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Brexit, Security To Dominate EU Summit


British Prime Minister Theresa May speaks to reporters at European Council headquarters ahead of the EU summit in Brussels on June 22.

European Union leaders are gathering in Brussels for a two-day summit with an agenda dominated by Britain's drive to leave the European Union.

British Prime Minister Theresa May is due to brief the leaders of the other 27 members later on June 22.

She is expected to offer an agreement on residency for the citizens of the EU countries as well as employment rights in the country.

British and EU negotiators officially started Brexit talks this week. The country is set to leave the bloc by the end of March 2019.

May said upon arrival in Brussels that she will set out plans at the summit to "protect" the rights of European Union citizens living in Britain after Brexit.

"We will be setting out how we propose to ensure that EU citizens living in the U.K. have their rights protected in the United Kingdom," she said.

May is scheduled to also hold a separate meeting with European Council President Donald Tusk, who said on June 22 that he still holds out hope that the Brexit process can be reversed despite the start of the talks. "The EU was built on dreams that seemed impossible to achieve, so who knows?" Tusk said.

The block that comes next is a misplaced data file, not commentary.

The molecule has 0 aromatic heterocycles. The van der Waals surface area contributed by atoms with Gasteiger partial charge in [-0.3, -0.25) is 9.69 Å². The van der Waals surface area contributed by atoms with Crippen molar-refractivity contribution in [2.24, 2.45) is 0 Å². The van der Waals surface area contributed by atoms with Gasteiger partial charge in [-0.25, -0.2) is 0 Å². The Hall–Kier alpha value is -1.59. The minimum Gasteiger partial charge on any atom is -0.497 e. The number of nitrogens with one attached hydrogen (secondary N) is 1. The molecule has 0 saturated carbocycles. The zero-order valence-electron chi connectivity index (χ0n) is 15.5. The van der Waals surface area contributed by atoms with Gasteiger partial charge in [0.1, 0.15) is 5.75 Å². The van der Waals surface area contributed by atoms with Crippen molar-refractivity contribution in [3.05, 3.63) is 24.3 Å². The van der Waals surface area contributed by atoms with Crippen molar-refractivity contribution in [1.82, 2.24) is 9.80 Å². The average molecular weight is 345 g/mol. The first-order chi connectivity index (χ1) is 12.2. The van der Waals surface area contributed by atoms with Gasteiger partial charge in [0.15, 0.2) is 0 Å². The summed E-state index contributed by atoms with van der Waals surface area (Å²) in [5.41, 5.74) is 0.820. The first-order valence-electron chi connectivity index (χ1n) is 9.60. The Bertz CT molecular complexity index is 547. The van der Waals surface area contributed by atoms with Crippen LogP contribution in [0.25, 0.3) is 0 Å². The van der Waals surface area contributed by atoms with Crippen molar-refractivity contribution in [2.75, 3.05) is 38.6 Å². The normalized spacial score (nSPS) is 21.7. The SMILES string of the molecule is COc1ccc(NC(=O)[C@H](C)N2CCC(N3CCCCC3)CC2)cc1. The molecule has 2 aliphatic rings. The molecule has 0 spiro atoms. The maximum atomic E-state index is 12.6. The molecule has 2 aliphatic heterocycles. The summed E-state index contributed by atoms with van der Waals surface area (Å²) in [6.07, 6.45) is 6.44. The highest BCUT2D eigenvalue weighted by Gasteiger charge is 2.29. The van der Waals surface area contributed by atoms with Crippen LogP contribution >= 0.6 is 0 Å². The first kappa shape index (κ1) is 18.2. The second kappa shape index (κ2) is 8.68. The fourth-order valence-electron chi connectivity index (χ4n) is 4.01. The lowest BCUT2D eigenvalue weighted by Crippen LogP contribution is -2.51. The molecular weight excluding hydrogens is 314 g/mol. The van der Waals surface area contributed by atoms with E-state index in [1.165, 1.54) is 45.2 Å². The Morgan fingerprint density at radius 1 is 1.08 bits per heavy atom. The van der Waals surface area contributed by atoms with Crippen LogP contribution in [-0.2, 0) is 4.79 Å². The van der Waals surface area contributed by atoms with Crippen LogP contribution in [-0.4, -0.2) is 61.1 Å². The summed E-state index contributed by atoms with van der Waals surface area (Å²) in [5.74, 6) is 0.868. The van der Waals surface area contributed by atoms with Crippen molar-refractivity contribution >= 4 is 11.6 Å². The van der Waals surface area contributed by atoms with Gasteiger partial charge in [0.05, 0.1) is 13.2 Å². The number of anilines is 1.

But Belgian Prime Minister Charles Michel disagreed with Tusk, writing on Twitter, "It's time for action and certainty. Not for dreams and uncertainty #Brexit #Future of Europe."

Security will be high on the summit agenda following a foiled suicide bombing in the Belgian capital this week and recent attacks in London and Paris.

The Brussels summit also marks the debut on the EU stage of French President Emmanuel Macron.

On the eve of the summit, Macron reaffirmed his belief in a Europe capable of transforming the world with France as a driving force.

In the face of the threats of extremism, inequality and authoritarian regimes, it is up to the European Union to "win the battle" for "freedom and democracy... to ensure social justice and preserving the climate of our planet," Macron said on June 21.

France can play the role of a "driving motor" but only if it first carries out key reforms at home, he said in an interview with eight European newspapers.

Based on reporting by Reuters, AP, AFP, and BBC
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